This small gallery has a few images of Canada's first subs which were purchased, somewhat on the sly, just as the war began. Look for documents that tell the story of the long journey these subs took getting from the west coast to the east coast of Canada.
A variety of means were used to get wounded men to where they could be treated. This gallery contains images of many of those means of conveyance--including light rail tramways, horse drawn carts, and ambulance trucks.
Casualty clearing stations were typically located near rails and main roads and were as close to the front as was safe. The seriously wounded were taken to a casualty clearing station to be given emergency medical attention. Men who needed further medical attention were then typically loaded on trains to be taken to either a stationary hospital or a hospital ship.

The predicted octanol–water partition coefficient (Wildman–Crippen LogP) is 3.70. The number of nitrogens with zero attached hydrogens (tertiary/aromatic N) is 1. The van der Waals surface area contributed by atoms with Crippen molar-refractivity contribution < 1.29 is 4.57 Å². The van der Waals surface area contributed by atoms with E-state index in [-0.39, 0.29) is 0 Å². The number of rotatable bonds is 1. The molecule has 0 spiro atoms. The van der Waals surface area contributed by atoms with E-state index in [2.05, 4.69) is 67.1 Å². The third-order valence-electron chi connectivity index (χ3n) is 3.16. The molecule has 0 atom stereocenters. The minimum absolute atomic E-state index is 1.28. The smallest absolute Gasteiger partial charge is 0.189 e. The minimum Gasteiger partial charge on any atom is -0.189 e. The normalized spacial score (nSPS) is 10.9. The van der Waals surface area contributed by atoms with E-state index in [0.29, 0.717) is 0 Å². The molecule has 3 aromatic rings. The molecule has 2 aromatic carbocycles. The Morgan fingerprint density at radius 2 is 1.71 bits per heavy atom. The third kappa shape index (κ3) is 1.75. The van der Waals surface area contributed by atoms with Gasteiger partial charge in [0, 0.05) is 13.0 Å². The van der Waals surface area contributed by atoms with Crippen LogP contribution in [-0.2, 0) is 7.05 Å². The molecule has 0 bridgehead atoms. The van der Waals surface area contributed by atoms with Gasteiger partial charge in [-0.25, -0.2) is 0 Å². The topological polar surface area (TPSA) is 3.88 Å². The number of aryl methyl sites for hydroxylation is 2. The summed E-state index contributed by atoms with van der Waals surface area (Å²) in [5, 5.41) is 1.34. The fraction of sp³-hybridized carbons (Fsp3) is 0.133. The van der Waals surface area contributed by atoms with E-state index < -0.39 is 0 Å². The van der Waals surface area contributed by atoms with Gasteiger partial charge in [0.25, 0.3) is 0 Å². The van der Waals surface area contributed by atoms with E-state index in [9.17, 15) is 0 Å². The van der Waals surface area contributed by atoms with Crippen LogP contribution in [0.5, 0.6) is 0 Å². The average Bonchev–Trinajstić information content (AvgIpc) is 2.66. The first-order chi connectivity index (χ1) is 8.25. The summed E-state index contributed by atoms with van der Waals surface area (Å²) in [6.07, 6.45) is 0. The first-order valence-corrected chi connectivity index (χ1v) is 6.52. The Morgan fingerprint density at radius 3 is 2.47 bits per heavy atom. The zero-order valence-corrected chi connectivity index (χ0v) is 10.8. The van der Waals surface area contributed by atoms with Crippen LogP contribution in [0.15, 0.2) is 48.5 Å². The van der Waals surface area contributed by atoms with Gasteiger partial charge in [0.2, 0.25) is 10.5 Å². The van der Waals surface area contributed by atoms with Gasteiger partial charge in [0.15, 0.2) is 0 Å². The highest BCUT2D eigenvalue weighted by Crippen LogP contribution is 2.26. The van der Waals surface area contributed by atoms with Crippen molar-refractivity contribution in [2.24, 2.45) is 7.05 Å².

Field ambulance is a term that was used by the British and Dominion armies to refer to a mobile medical unit that treated wounded soldiers very close to the combat zone. It was one level up from an advanced dressing station.